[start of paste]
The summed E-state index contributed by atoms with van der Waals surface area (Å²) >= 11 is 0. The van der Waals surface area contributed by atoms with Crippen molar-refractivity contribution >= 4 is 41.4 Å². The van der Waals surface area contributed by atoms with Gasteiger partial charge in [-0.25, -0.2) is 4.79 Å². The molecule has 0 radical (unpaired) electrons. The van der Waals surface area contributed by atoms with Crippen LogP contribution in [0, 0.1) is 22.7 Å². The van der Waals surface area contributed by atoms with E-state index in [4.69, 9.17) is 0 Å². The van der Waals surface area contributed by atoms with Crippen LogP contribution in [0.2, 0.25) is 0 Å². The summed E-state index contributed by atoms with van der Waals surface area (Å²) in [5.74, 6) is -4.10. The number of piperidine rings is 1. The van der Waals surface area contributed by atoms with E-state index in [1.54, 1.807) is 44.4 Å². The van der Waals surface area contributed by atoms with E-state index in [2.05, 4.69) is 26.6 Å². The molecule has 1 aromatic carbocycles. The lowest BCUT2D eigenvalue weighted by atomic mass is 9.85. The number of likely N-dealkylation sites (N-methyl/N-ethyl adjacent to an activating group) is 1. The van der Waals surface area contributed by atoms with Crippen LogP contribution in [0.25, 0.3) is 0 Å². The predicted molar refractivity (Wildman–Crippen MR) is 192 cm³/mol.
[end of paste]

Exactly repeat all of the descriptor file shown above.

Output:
The summed E-state index contributed by atoms with van der Waals surface area (Å²) >= 11 is 0. The van der Waals surface area contributed by atoms with Crippen molar-refractivity contribution >= 4 is 41.4 Å². The van der Waals surface area contributed by atoms with Gasteiger partial charge in [-0.25, -0.2) is 4.79 Å². The molecule has 0 radical (unpaired) electrons. The van der Waals surface area contributed by atoms with Crippen LogP contribution in [0, 0.1) is 22.7 Å². The van der Waals surface area contributed by atoms with E-state index in [4.69, 9.17) is 0 Å². The van der Waals surface area contributed by atoms with Crippen LogP contribution in [0.2, 0.25) is 0 Å². The summed E-state index contributed by atoms with van der Waals surface area (Å²) in [5.74, 6) is -4.10. The number of piperidine rings is 1. The van der Waals surface area contributed by atoms with E-state index in [1.54, 1.807) is 44.4 Å². The van der Waals surface area contributed by atoms with E-state index in [2.05, 4.69) is 26.6 Å². The molecule has 1 aromatic carbocycles. The lowest BCUT2D eigenvalue weighted by atomic mass is 9.85. The number of likely N-dealkylation sites (N-methyl/N-ethyl adjacent to an activating group) is 1. The van der Waals surface area contributed by atoms with Crippen LogP contribution in [0.25, 0.3) is 0 Å². The predicted molar refractivity (Wildman–Crippen MR) is 192 cm³/mol.